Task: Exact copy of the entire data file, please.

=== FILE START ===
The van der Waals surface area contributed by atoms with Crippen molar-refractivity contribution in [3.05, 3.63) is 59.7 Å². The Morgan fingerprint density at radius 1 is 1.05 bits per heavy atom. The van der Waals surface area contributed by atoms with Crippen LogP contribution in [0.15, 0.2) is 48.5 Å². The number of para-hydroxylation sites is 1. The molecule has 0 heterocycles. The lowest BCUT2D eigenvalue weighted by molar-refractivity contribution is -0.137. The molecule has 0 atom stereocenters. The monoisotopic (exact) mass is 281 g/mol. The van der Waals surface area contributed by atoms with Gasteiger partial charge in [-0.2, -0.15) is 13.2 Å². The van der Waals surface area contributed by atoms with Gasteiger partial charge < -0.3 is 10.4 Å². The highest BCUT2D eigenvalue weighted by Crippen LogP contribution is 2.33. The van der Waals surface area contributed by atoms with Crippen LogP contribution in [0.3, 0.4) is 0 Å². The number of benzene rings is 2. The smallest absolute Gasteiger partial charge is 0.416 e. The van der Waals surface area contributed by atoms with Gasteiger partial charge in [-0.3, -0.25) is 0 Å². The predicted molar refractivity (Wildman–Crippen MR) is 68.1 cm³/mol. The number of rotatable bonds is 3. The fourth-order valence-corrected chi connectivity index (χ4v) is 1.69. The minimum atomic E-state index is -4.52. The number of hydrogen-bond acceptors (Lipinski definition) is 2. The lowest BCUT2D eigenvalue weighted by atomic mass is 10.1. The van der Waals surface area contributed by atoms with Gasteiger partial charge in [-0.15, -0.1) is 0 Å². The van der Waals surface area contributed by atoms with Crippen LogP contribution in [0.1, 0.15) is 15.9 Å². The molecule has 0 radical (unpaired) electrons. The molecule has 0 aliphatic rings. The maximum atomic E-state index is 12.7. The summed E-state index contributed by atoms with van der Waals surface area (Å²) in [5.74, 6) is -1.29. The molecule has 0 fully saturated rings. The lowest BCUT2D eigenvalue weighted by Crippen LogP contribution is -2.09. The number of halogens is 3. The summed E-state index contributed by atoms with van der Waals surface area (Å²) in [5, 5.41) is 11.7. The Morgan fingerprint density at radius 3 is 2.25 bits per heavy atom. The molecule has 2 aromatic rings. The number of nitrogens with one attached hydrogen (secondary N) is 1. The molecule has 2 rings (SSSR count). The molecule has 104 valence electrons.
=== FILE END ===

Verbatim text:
The van der Waals surface area contributed by atoms with Crippen molar-refractivity contribution in [3.05, 3.63) is 59.7 Å². The Morgan fingerprint density at radius 1 is 1.05 bits per heavy atom. The van der Waals surface area contributed by atoms with Crippen LogP contribution in [0.15, 0.2) is 48.5 Å². The number of para-hydroxylation sites is 1. The molecule has 0 heterocycles. The lowest BCUT2D eigenvalue weighted by molar-refractivity contribution is -0.137. The molecule has 0 atom stereocenters. The monoisotopic (exact) mass is 281 g/mol. The van der Waals surface area contributed by atoms with Gasteiger partial charge in [-0.2, -0.15) is 13.2 Å². The van der Waals surface area contributed by atoms with Gasteiger partial charge < -0.3 is 10.4 Å². The highest BCUT2D eigenvalue weighted by Crippen LogP contribution is 2.33. The van der Waals surface area contributed by atoms with Crippen LogP contribution in [0.3, 0.4) is 0 Å². The number of benzene rings is 2. The smallest absolute Gasteiger partial charge is 0.416 e. The van der Waals surface area contributed by atoms with Gasteiger partial charge in [-0.3, -0.25) is 0 Å². The predicted molar refractivity (Wildman–Crippen MR) is 68.1 cm³/mol. The number of rotatable bonds is 3. The fourth-order valence-corrected chi connectivity index (χ4v) is 1.69. The minimum atomic E-state index is -4.52. The number of hydrogen-bond acceptors (Lipinski definition) is 2. The lowest BCUT2D eigenvalue weighted by atomic mass is 10.1. The van der Waals surface area contributed by atoms with Gasteiger partial charge in [-0.15, -0.1) is 0 Å². The van der Waals surface area contributed by atoms with Crippen LogP contribution in [0.1, 0.15) is 15.9 Å². The molecule has 0 radical (unpaired) electrons. The molecule has 0 aliphatic rings. The maximum atomic E-state index is 12.7. The summed E-state index contributed by atoms with van der Waals surface area (Å²) in [5.74, 6) is -1.29. The molecule has 0 fully saturated rings. The lowest BCUT2D eigenvalue weighted by Crippen LogP contribution is -2.09. The number of halogens is 3. The summed E-state index contributed by atoms with van der Waals surface area (Å²) in [5, 5.41) is 11.7. The Morgan fingerprint density at radius 3 is 2.25 bits per heavy atom. The molecule has 2 aromatic rings. The number of nitrogens with one attached hydrogen (secondary N) is 1. The molecule has 2 rings (SSSR count). The molecule has 104 valence electrons.